The subject of this pathetically short essay was to be ‘My Ethics and Their Place in Modern Society’. After so many classroom hours listening to and the afterhours reading of what was essentially nothing more than a cunningly camouflaged Frankfurt School and Gramsci-inspired agenda, basically a ’60s variation on Orwell’s ‘four legs good, two legs bad’ meme where any alternative opinions were treated as simply degenerate or evil, or both, I was well primed to take the bait, and with good reason. I had lived my adult life, and survived, within that ‘modern society’, red in tooth and claw as it was and is and always will be, and for the tutor to cast this exquisite opportunity before me was the academic equivalent of throwing raw meat to a starving wolf and expecting it to display some table manners.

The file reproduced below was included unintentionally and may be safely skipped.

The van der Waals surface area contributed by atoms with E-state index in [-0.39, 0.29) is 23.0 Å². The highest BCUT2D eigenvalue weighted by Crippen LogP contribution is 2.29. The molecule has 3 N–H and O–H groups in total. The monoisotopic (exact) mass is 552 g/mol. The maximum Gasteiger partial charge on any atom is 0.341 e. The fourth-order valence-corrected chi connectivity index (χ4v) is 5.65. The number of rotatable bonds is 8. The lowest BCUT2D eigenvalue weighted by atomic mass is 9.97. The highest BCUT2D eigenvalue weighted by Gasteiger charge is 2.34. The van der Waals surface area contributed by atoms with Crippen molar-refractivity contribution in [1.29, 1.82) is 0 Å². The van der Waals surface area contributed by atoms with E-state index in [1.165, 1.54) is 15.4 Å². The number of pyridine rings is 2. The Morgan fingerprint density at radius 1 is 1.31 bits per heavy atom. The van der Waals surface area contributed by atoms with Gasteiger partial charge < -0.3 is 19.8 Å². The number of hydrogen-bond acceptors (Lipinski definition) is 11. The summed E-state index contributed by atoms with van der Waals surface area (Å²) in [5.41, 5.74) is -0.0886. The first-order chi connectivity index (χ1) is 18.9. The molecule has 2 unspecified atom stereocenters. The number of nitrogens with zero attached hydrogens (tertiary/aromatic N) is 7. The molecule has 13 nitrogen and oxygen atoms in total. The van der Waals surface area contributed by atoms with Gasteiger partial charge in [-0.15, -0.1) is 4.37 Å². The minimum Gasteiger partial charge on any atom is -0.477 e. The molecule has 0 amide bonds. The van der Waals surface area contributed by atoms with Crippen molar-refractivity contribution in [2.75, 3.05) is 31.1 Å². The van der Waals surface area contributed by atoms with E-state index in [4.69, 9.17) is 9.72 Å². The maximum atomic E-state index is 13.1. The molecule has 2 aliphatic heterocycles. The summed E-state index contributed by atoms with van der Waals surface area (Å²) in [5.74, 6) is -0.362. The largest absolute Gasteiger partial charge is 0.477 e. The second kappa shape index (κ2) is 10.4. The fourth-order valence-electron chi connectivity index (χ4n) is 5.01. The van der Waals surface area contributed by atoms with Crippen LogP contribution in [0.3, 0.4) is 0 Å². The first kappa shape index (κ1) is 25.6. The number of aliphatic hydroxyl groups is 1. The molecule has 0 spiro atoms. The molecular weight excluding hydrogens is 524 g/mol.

Ignition time, so to speak.
Not that, I must emphasise, there was an immediate explosion. I am not one to waste an opportunity by charging up the guts with lots of smoke; rather I prefer to use the tactics of mistake to create an opportunity to slip the blade in from a flank and thus I spent a lot of time carefully creating a semantic and ideological rabbit trap precisely 775 words long. Its intended function was to present the assessor with only two options in terms of marks — either a very low percentile approaching zero or a very high percentile approaching one hundred and, guess what?…the trap failed. When the marked assignment turned up in my pigeon hole there on the top, written in green ink, not the red that was making my work in other subjects look like traffic lights stuck on red, was ‘50/100’ and nothing else, no comment, critique, explanation or even an observation as to the extended length of the assignment.